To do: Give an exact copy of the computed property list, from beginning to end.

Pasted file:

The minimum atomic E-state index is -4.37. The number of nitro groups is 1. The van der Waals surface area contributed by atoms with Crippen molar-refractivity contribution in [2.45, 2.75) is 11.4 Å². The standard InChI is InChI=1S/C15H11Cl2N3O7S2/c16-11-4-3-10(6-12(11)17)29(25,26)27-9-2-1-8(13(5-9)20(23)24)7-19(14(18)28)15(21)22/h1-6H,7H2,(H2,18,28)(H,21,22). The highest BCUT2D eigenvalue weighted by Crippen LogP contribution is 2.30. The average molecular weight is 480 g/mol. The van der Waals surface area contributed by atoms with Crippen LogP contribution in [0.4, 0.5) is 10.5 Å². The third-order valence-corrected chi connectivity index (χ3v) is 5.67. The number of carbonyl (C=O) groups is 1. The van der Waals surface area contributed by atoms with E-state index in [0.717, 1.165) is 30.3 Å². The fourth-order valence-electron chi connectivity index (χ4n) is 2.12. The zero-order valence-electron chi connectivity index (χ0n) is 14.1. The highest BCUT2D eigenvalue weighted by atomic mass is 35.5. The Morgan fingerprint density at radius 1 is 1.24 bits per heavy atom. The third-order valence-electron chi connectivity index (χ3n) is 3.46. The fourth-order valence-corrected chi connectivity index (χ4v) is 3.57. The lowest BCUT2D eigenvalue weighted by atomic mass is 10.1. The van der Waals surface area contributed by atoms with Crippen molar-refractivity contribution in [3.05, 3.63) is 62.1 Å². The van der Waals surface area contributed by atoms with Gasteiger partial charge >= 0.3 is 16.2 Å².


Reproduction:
The minimum atomic E-state index is -4.37. The number of nitro groups is 1. The van der Waals surface area contributed by atoms with Crippen molar-refractivity contribution in [2.45, 2.75) is 11.4 Å². The standard InChI is InChI=1S/C15H11Cl2N3O7S2/c16-11-4-3-10(6-12(11)17)29(25,26)27-9-2-1-8(13(5-9)20(23)24)7-19(14(18)28)15(21)22/h1-6H,7H2,(H2,18,28)(H,21,22). The highest BCUT2D eigenvalue weighted by Crippen LogP contribution is 2.30. The average molecular weight is 480 g/mol. The van der Waals surface area contributed by atoms with Crippen LogP contribution in [0.4, 0.5) is 10.5 Å². The third-order valence-corrected chi connectivity index (χ3v) is 5.67. The number of carbonyl (C=O) groups is 1. The van der Waals surface area contributed by atoms with E-state index in [0.717, 1.165) is 30.3 Å². The fourth-order valence-electron chi connectivity index (χ4n) is 2.12. The zero-order valence-electron chi connectivity index (χ0n) is 14.1. The highest BCUT2D eigenvalue weighted by atomic mass is 35.5. The Morgan fingerprint density at radius 1 is 1.24 bits per heavy atom. The third-order valence-electron chi connectivity index (χ3n) is 3.46. The fourth-order valence-corrected chi connectivity index (χ4v) is 3.57. The lowest BCUT2D eigenvalue weighted by atomic mass is 10.1. The van der Waals surface area contributed by atoms with Crippen molar-refractivity contribution in [3.05, 3.63) is 62.1 Å². The van der Waals surface area contributed by atoms with Gasteiger partial charge >= 0.3 is 16.2 Å².